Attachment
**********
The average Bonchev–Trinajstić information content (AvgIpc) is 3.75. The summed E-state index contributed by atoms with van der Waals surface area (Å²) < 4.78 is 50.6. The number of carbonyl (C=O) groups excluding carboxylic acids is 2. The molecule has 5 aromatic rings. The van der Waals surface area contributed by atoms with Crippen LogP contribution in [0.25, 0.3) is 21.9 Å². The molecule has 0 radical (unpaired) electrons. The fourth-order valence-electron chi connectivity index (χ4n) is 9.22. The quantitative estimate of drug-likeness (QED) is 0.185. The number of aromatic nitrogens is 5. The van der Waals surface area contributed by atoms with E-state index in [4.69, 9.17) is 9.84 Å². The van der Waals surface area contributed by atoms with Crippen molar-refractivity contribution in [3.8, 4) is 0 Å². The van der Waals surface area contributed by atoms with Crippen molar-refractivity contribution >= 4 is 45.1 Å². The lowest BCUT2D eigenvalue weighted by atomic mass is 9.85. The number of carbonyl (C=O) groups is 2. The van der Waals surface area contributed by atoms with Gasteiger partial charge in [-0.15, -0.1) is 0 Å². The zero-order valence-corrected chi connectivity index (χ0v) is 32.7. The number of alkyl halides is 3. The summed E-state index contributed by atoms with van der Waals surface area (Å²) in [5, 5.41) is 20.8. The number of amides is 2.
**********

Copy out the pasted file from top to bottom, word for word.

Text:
The average Bonchev–Trinajstić information content (AvgIpc) is 3.75. The summed E-state index contributed by atoms with van der Waals surface area (Å²) < 4.78 is 50.6. The number of carbonyl (C=O) groups excluding carboxylic acids is 2. The molecule has 5 aromatic rings. The van der Waals surface area contributed by atoms with Crippen LogP contribution in [0.25, 0.3) is 21.9 Å². The molecule has 0 radical (unpaired) electrons. The fourth-order valence-electron chi connectivity index (χ4n) is 9.22. The quantitative estimate of drug-likeness (QED) is 0.185. The number of aromatic nitrogens is 5. The van der Waals surface area contributed by atoms with E-state index in [4.69, 9.17) is 9.84 Å². The van der Waals surface area contributed by atoms with Crippen molar-refractivity contribution in [3.8, 4) is 0 Å². The van der Waals surface area contributed by atoms with Crippen molar-refractivity contribution >= 4 is 45.1 Å². The lowest BCUT2D eigenvalue weighted by atomic mass is 9.85. The number of carbonyl (C=O) groups is 2. The van der Waals surface area contributed by atoms with Gasteiger partial charge in [-0.15, -0.1) is 0 Å². The zero-order valence-corrected chi connectivity index (χ0v) is 32.7. The number of alkyl halides is 3. The summed E-state index contributed by atoms with van der Waals surface area (Å²) in [5, 5.41) is 20.8. The number of amides is 2.